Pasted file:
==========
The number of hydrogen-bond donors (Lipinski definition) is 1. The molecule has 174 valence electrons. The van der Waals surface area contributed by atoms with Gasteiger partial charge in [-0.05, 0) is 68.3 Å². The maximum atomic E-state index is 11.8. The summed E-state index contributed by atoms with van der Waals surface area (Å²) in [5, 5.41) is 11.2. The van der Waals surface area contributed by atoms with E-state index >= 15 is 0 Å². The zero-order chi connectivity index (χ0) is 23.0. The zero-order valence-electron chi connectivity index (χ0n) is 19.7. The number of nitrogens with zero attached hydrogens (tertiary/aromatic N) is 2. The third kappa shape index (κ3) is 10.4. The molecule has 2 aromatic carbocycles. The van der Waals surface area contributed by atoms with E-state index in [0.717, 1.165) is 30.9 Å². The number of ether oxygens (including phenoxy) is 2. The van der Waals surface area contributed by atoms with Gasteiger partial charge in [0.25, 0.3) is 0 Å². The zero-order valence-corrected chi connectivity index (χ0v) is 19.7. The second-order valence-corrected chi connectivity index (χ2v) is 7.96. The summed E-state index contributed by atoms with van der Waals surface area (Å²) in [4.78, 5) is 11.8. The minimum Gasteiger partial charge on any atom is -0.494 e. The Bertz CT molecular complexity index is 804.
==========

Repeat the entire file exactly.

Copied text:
The number of hydrogen-bond donors (Lipinski definition) is 1. The molecule has 174 valence electrons. The van der Waals surface area contributed by atoms with Gasteiger partial charge in [-0.05, 0) is 68.3 Å². The maximum atomic E-state index is 11.8. The summed E-state index contributed by atoms with van der Waals surface area (Å²) in [5, 5.41) is 11.2. The van der Waals surface area contributed by atoms with E-state index >= 15 is 0 Å². The zero-order chi connectivity index (χ0) is 23.0. The zero-order valence-electron chi connectivity index (χ0n) is 19.7. The number of nitrogens with zero attached hydrogens (tertiary/aromatic N) is 2. The third kappa shape index (κ3) is 10.4. The molecule has 2 aromatic carbocycles. The van der Waals surface area contributed by atoms with E-state index in [0.717, 1.165) is 30.9 Å². The number of ether oxygens (including phenoxy) is 2. The van der Waals surface area contributed by atoms with Gasteiger partial charge in [0.25, 0.3) is 0 Å². The zero-order valence-corrected chi connectivity index (χ0v) is 19.7. The second-order valence-corrected chi connectivity index (χ2v) is 7.96. The summed E-state index contributed by atoms with van der Waals surface area (Å²) in [4.78, 5) is 11.8. The minimum Gasteiger partial charge on any atom is -0.494 e. The Bertz CT molecular complexity index is 804.